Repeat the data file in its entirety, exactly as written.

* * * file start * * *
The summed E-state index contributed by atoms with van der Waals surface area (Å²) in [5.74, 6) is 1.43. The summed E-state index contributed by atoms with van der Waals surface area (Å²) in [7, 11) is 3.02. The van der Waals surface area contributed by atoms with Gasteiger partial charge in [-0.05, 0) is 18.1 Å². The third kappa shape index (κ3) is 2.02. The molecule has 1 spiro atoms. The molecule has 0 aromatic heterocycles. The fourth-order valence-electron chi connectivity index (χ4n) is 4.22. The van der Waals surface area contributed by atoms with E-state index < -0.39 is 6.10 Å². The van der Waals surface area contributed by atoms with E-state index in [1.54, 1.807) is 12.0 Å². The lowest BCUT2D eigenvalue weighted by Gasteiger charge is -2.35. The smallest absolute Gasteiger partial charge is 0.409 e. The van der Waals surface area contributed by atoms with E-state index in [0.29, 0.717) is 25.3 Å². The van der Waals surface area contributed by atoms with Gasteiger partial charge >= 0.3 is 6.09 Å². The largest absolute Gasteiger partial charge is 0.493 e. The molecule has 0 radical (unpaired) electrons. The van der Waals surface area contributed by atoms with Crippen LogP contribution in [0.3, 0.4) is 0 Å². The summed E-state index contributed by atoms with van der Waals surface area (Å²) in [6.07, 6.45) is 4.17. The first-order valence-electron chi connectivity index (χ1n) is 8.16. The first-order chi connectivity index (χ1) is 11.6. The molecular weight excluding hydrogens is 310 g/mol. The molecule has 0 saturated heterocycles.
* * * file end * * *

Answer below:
The summed E-state index contributed by atoms with van der Waals surface area (Å²) in [5.74, 6) is 1.43. The summed E-state index contributed by atoms with van der Waals surface area (Å²) in [7, 11) is 3.02. The van der Waals surface area contributed by atoms with Gasteiger partial charge in [-0.05, 0) is 18.1 Å². The third kappa shape index (κ3) is 2.02. The molecule has 1 spiro atoms. The molecule has 0 aromatic heterocycles. The fourth-order valence-electron chi connectivity index (χ4n) is 4.22. The van der Waals surface area contributed by atoms with E-state index < -0.39 is 6.10 Å². The van der Waals surface area contributed by atoms with E-state index in [1.54, 1.807) is 12.0 Å². The lowest BCUT2D eigenvalue weighted by Gasteiger charge is -2.35. The smallest absolute Gasteiger partial charge is 0.409 e. The van der Waals surface area contributed by atoms with E-state index in [0.29, 0.717) is 25.3 Å². The van der Waals surface area contributed by atoms with Gasteiger partial charge >= 0.3 is 6.09 Å². The largest absolute Gasteiger partial charge is 0.493 e. The molecule has 0 radical (unpaired) electrons. The van der Waals surface area contributed by atoms with Crippen LogP contribution in [0.3, 0.4) is 0 Å². The summed E-state index contributed by atoms with van der Waals surface area (Å²) in [6.07, 6.45) is 4.17. The first-order valence-electron chi connectivity index (χ1n) is 8.16. The first-order chi connectivity index (χ1) is 11.6. The molecular weight excluding hydrogens is 310 g/mol. The molecule has 0 saturated heterocycles.